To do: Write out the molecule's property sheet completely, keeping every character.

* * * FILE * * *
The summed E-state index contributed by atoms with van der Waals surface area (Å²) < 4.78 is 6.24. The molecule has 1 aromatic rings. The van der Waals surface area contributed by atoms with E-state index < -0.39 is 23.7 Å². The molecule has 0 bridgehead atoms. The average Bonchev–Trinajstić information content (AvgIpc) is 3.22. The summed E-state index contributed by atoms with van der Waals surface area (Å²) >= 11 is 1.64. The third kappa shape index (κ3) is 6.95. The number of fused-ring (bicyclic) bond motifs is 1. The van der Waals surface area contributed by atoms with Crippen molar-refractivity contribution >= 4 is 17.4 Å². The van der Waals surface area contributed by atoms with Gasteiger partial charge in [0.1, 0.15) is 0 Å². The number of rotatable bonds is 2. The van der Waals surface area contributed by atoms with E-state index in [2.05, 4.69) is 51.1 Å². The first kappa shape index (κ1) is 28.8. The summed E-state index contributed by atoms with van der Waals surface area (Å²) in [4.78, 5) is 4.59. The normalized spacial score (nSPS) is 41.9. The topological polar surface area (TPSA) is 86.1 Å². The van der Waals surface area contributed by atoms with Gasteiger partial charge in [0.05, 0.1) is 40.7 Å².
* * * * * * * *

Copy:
The summed E-state index contributed by atoms with van der Waals surface area (Å²) < 4.78 is 6.24. The molecule has 1 aromatic rings. The van der Waals surface area contributed by atoms with E-state index < -0.39 is 23.7 Å². The molecule has 0 bridgehead atoms. The average Bonchev–Trinajstić information content (AvgIpc) is 3.22. The summed E-state index contributed by atoms with van der Waals surface area (Å²) >= 11 is 1.64. The third kappa shape index (κ3) is 6.95. The number of fused-ring (bicyclic) bond motifs is 1. The van der Waals surface area contributed by atoms with Crippen molar-refractivity contribution >= 4 is 17.4 Å². The van der Waals surface area contributed by atoms with Gasteiger partial charge in [0.1, 0.15) is 0 Å². The number of rotatable bonds is 2. The van der Waals surface area contributed by atoms with E-state index in [2.05, 4.69) is 51.1 Å². The first kappa shape index (κ1) is 28.8. The summed E-state index contributed by atoms with van der Waals surface area (Å²) in [4.78, 5) is 4.59. The normalized spacial score (nSPS) is 41.9. The topological polar surface area (TPSA) is 86.1 Å². The van der Waals surface area contributed by atoms with Gasteiger partial charge in [0.05, 0.1) is 40.7 Å².